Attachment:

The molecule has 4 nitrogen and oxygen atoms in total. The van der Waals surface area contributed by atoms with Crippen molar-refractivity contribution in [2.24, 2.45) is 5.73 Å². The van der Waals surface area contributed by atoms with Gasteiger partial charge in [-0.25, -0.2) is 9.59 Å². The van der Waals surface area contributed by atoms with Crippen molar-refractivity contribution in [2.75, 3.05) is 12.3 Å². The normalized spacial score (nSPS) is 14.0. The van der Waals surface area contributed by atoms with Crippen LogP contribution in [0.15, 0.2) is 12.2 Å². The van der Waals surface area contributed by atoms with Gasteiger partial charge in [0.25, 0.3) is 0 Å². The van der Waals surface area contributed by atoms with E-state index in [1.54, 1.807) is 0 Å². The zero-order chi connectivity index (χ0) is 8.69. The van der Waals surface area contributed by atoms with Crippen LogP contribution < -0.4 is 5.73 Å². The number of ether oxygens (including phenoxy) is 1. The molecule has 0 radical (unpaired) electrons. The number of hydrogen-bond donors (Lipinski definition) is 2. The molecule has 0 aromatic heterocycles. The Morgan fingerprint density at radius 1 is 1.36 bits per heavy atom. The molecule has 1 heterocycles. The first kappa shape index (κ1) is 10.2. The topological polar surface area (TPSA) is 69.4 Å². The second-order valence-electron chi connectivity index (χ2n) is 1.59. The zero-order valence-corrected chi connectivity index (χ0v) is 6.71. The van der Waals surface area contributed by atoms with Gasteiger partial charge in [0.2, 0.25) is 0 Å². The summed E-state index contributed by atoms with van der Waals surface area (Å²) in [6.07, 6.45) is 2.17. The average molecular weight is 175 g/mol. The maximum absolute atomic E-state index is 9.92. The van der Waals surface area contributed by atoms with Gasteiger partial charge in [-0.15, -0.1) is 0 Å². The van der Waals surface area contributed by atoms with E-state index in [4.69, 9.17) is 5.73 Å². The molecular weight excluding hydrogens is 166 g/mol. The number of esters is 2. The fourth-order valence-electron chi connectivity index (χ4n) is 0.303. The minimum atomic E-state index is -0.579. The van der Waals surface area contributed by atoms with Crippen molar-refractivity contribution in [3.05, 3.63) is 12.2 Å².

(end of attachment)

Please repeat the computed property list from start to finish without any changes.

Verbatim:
The molecule has 4 nitrogen and oxygen atoms in total. The van der Waals surface area contributed by atoms with Crippen molar-refractivity contribution in [2.24, 2.45) is 5.73 Å². The van der Waals surface area contributed by atoms with Gasteiger partial charge in [-0.25, -0.2) is 9.59 Å². The van der Waals surface area contributed by atoms with Crippen molar-refractivity contribution in [2.75, 3.05) is 12.3 Å². The normalized spacial score (nSPS) is 14.0. The van der Waals surface area contributed by atoms with Crippen LogP contribution in [0.15, 0.2) is 12.2 Å². The van der Waals surface area contributed by atoms with Gasteiger partial charge in [0.25, 0.3) is 0 Å². The van der Waals surface area contributed by atoms with E-state index in [1.54, 1.807) is 0 Å². The zero-order chi connectivity index (χ0) is 8.69. The van der Waals surface area contributed by atoms with Crippen LogP contribution < -0.4 is 5.73 Å². The number of ether oxygens (including phenoxy) is 1. The molecule has 0 radical (unpaired) electrons. The number of hydrogen-bond donors (Lipinski definition) is 2. The molecule has 0 aromatic heterocycles. The Morgan fingerprint density at radius 1 is 1.36 bits per heavy atom. The molecule has 1 heterocycles. The first kappa shape index (κ1) is 10.2. The topological polar surface area (TPSA) is 69.4 Å². The second-order valence-electron chi connectivity index (χ2n) is 1.59. The zero-order valence-corrected chi connectivity index (χ0v) is 6.71. The van der Waals surface area contributed by atoms with Gasteiger partial charge in [0.2, 0.25) is 0 Å². The summed E-state index contributed by atoms with van der Waals surface area (Å²) in [6.07, 6.45) is 2.17. The average molecular weight is 175 g/mol. The maximum absolute atomic E-state index is 9.92. The van der Waals surface area contributed by atoms with Gasteiger partial charge in [-0.15, -0.1) is 0 Å². The van der Waals surface area contributed by atoms with E-state index in [4.69, 9.17) is 5.73 Å². The molecular weight excluding hydrogens is 166 g/mol. The number of esters is 2. The fourth-order valence-electron chi connectivity index (χ4n) is 0.303. The minimum atomic E-state index is -0.579. The van der Waals surface area contributed by atoms with Crippen molar-refractivity contribution in [3.05, 3.63) is 12.2 Å².